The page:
One of the drawbacks of buying used equipment is the fact that the products often do not include any documentation — no user manuals, setup guides, or brochures. While reaching out to the manufacturer to request a copy of the manual is always an option, there's no guarantee that the manufacturer will be willing to help (as you didn't purchase the instrument from them), or that they will even have a copy of the manual. Documentation can be lost over time as companies undergo mergers and acquisitions.
Luckily, there are numerous resources and tricks on the web that may help you find the literature you're looking for. Here's a few we use frequently here at New Life Scientific.
Owned by LabX, LabWrench is a forum dedicated to compiling and sharing information on lab equipment of all kinds. There's a massive directory of instrument models, each with a dedicated Q&A section, documentation repository, and list of third-party service vendors — all curated by the community. If the manufacturer's website does not yield any useful information, LabWrench should always be your next stop.
While this site is free, you'll need to make an account to exercise their full features, such as downloading PDFs and asking questions on the forums.
Despite the similarities in name, MedWrench is completely unrelated to LabWrench. Its function is virtually identical to LabWrench's, though: it's a forum where lab and medical professionals can share questions, answers, and documents on equipment. However, MedWrench focuses on diagnostic, surgical, and patient care equipment whereas LabWrench is geared for research equipment.
If you work in a hospital or clinical lab and can't find what you're looking for on LabWrench, there's always a chance MedWrench could have it.
Like LabWrench, MedWrench is free but requires an account to download PDFs and post on the forums.
A non-profit organization dedicated to "building a digital library of Internet sites and other cultural artifacts in digital form," the Internet Archive allows you to browse documents of all formats, genres, and purposes uploaded by the public. Perhaps the most well-known feature of the site is the Wayback Machine, which is a search engine of over 635 billion webpages saved over the past twenty years. With the Wayback Machine, you can browse long-dead websites or — and this is key for finding documentation — older versions of current websites.
For example, let's say you purchased an older SP Scientific Freezemobile 35 freeze dryer and you want to know its exact specifications. Like most used equipment, the freeze dryer didn't come with a brochure or manual, so you turn to Google and run a few queries.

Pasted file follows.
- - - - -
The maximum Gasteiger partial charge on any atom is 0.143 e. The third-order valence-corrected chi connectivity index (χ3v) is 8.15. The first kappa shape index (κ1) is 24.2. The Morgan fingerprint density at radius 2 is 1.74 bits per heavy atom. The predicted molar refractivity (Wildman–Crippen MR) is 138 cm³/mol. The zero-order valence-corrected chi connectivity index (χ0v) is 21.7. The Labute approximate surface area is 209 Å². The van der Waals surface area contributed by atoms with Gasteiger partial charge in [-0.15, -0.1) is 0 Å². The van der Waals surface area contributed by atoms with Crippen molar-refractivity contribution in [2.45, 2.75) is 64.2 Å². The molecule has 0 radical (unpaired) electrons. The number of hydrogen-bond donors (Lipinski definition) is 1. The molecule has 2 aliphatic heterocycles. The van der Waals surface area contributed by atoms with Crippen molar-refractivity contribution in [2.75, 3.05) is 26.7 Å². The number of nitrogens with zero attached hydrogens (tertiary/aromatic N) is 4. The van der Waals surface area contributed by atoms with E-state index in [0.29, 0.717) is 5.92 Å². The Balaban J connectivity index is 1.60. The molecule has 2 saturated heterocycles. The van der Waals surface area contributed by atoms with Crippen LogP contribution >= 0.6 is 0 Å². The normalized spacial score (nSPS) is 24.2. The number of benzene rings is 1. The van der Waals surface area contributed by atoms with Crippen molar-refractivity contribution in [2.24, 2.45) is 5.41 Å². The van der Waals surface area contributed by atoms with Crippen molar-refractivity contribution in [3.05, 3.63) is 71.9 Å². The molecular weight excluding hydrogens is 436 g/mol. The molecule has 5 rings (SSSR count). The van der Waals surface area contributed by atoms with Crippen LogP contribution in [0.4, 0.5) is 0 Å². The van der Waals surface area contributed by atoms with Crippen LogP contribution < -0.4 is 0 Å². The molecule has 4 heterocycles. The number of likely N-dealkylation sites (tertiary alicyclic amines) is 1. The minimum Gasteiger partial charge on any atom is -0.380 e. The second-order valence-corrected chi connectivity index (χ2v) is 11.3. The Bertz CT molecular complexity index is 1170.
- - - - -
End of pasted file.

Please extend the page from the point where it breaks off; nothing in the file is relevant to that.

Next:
But instead of ending the search there, you can navigate to https://web.archive.org and search "virtis.com". From there, you can then view archived versions of the website captured over the years. Select a snapshot from the timeframe that you suspect your Freezemobile 35 came from and browse the site for that model. You may be able to locate an archived PDF of the manual or brochure from there.
Using the Wayback Machine can be rather time-consuming, and oftentimes it won't yield many results that you can't find through Google — but occasionally, those archived webpages are the only places on the web you may be able to find reliable information on a product.
Occasionally, you may have too many results instead of too few when searching for a specific manual. For instance, many manufacturers will release variations of the same instrument with different specifications and catalog numbers. In such cases, trying to find information for a specific variant can be difficult as the search results are clouded with results pertaining to other variants. This is where exact matches are helpful.
Let's say you've purchased a Thermo Revco UxF ultra-low temperature freezer. Your first instinct would be to search:
Thermo Revco UxF A789001009 manual
Sure, that will return lots of results relating to Revco UxFs, but not many will pertain to your specific variant. Instead of digging through results manually, refine your search by wrapping the model number in double quotes:
Thermo Revco UxF "A789001009" manual
The double quotes signal the search engine to only return results that have that exact phrase. This will minimize irrelevant results.
Another helpful search modifier is the "type" flag. This allows you to narrow results by file type. In this case, you're likely searching for PDFs. So by appending "type:pdf" to the end of your search query, only public PDFs will be returned.
Here's a list of common search techniques.
Warning! Not all websites claiming to have the document you're seeking are trustworthy. You should be very careful with which sites you visit, especially if it's prompting you to download something. We recommend sticking to sites ending in .edu, which are only given to accredited academic institutions and aren't likely to be hosting malware. To return only .edu domains, simply append "site:*.edu" to the end of your query. Ultimately, you should always err on the side of caution and always browse according to the security standards in place at your facility.